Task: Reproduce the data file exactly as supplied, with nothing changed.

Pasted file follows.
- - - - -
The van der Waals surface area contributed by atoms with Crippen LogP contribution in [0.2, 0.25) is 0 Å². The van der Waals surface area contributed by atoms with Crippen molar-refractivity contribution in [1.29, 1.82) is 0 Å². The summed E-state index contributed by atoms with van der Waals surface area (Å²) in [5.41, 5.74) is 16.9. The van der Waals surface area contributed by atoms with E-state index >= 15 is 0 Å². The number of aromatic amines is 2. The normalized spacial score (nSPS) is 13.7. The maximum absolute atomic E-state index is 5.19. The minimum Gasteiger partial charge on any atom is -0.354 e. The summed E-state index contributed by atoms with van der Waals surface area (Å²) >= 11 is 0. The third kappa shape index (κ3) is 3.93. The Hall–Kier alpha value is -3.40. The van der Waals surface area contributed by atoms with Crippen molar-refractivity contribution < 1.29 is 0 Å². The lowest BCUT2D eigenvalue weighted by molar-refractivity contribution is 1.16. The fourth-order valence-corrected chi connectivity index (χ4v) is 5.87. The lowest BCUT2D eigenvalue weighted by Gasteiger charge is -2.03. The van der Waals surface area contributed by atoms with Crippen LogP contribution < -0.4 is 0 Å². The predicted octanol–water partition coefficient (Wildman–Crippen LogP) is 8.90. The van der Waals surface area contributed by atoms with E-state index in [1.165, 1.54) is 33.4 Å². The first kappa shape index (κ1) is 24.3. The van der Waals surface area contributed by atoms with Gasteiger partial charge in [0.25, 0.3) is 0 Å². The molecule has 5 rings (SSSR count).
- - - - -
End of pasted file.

The van der Waals surface area contributed by atoms with Crippen LogP contribution in [0.2, 0.25) is 0 Å². The van der Waals surface area contributed by atoms with Crippen molar-refractivity contribution in [1.29, 1.82) is 0 Å². The summed E-state index contributed by atoms with van der Waals surface area (Å²) in [5.41, 5.74) is 16.9. The van der Waals surface area contributed by atoms with E-state index >= 15 is 0 Å². The number of aromatic amines is 2. The normalized spacial score (nSPS) is 13.7. The maximum absolute atomic E-state index is 5.19. The minimum Gasteiger partial charge on any atom is -0.354 e. The summed E-state index contributed by atoms with van der Waals surface area (Å²) >= 11 is 0. The third kappa shape index (κ3) is 3.93. The Hall–Kier alpha value is -3.40. The van der Waals surface area contributed by atoms with Crippen molar-refractivity contribution < 1.29 is 0 Å². The lowest BCUT2D eigenvalue weighted by molar-refractivity contribution is 1.16. The fourth-order valence-corrected chi connectivity index (χ4v) is 5.87. The lowest BCUT2D eigenvalue weighted by Gasteiger charge is -2.03. The van der Waals surface area contributed by atoms with Crippen LogP contribution < -0.4 is 0 Å². The predicted octanol–water partition coefficient (Wildman–Crippen LogP) is 8.90. The van der Waals surface area contributed by atoms with E-state index in [1.165, 1.54) is 33.4 Å². The first kappa shape index (κ1) is 24.3. The van der Waals surface area contributed by atoms with Gasteiger partial charge in [0.25, 0.3) is 0 Å². The molecule has 5 rings (SSSR count).